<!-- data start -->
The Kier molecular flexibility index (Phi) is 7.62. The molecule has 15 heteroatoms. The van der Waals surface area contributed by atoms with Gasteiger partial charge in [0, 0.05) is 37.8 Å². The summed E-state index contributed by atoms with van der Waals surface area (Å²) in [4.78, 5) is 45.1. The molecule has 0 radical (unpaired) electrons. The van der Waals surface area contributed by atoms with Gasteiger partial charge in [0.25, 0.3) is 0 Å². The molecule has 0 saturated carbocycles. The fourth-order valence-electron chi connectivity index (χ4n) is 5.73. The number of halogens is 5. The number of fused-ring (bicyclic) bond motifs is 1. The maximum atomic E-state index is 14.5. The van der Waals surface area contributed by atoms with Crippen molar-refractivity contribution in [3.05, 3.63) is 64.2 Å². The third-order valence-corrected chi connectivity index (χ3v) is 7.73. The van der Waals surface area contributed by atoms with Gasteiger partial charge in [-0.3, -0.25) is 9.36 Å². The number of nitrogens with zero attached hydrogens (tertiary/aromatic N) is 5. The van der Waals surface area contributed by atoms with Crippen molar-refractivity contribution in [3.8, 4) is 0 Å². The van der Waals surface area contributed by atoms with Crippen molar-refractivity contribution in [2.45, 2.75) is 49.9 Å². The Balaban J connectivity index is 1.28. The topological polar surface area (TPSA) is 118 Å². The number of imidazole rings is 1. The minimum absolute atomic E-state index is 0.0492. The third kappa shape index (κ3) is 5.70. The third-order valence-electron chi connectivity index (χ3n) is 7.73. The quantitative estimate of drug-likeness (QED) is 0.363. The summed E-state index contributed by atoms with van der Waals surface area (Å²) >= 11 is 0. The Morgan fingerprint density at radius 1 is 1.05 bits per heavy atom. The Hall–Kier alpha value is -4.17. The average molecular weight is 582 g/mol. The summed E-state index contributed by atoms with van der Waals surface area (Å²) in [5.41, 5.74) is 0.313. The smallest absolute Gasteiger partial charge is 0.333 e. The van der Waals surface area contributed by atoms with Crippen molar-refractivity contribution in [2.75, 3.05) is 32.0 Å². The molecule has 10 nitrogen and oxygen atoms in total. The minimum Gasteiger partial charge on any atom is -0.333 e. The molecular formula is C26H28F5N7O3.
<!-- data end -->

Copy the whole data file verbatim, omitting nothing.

The Kier molecular flexibility index (Phi) is 7.62. The molecule has 15 heteroatoms. The van der Waals surface area contributed by atoms with Gasteiger partial charge in [0, 0.05) is 37.8 Å². The summed E-state index contributed by atoms with van der Waals surface area (Å²) in [4.78, 5) is 45.1. The molecule has 0 radical (unpaired) electrons. The van der Waals surface area contributed by atoms with Gasteiger partial charge in [0.25, 0.3) is 0 Å². The molecule has 0 saturated carbocycles. The fourth-order valence-electron chi connectivity index (χ4n) is 5.73. The number of halogens is 5. The number of fused-ring (bicyclic) bond motifs is 1. The maximum atomic E-state index is 14.5. The van der Waals surface area contributed by atoms with Crippen molar-refractivity contribution in [3.05, 3.63) is 64.2 Å². The third-order valence-corrected chi connectivity index (χ3v) is 7.73. The van der Waals surface area contributed by atoms with Gasteiger partial charge in [-0.3, -0.25) is 9.36 Å². The number of nitrogens with zero attached hydrogens (tertiary/aromatic N) is 5. The van der Waals surface area contributed by atoms with Crippen molar-refractivity contribution in [3.8, 4) is 0 Å². The van der Waals surface area contributed by atoms with Crippen molar-refractivity contribution in [2.45, 2.75) is 49.9 Å². The Balaban J connectivity index is 1.28. The topological polar surface area (TPSA) is 118 Å². The number of imidazole rings is 1. The minimum absolute atomic E-state index is 0.0492. The third kappa shape index (κ3) is 5.70. The third-order valence-electron chi connectivity index (χ3n) is 7.73. The quantitative estimate of drug-likeness (QED) is 0.363. The summed E-state index contributed by atoms with van der Waals surface area (Å²) >= 11 is 0. The Morgan fingerprint density at radius 1 is 1.05 bits per heavy atom. The Hall–Kier alpha value is -4.17. The average molecular weight is 582 g/mol. The summed E-state index contributed by atoms with van der Waals surface area (Å²) in [5.41, 5.74) is 0.313. The smallest absolute Gasteiger partial charge is 0.333 e. The van der Waals surface area contributed by atoms with Crippen molar-refractivity contribution in [2.75, 3.05) is 32.0 Å². The molecule has 10 nitrogen and oxygen atoms in total. The minimum Gasteiger partial charge on any atom is -0.333 e. The molecular formula is C26H28F5N7O3.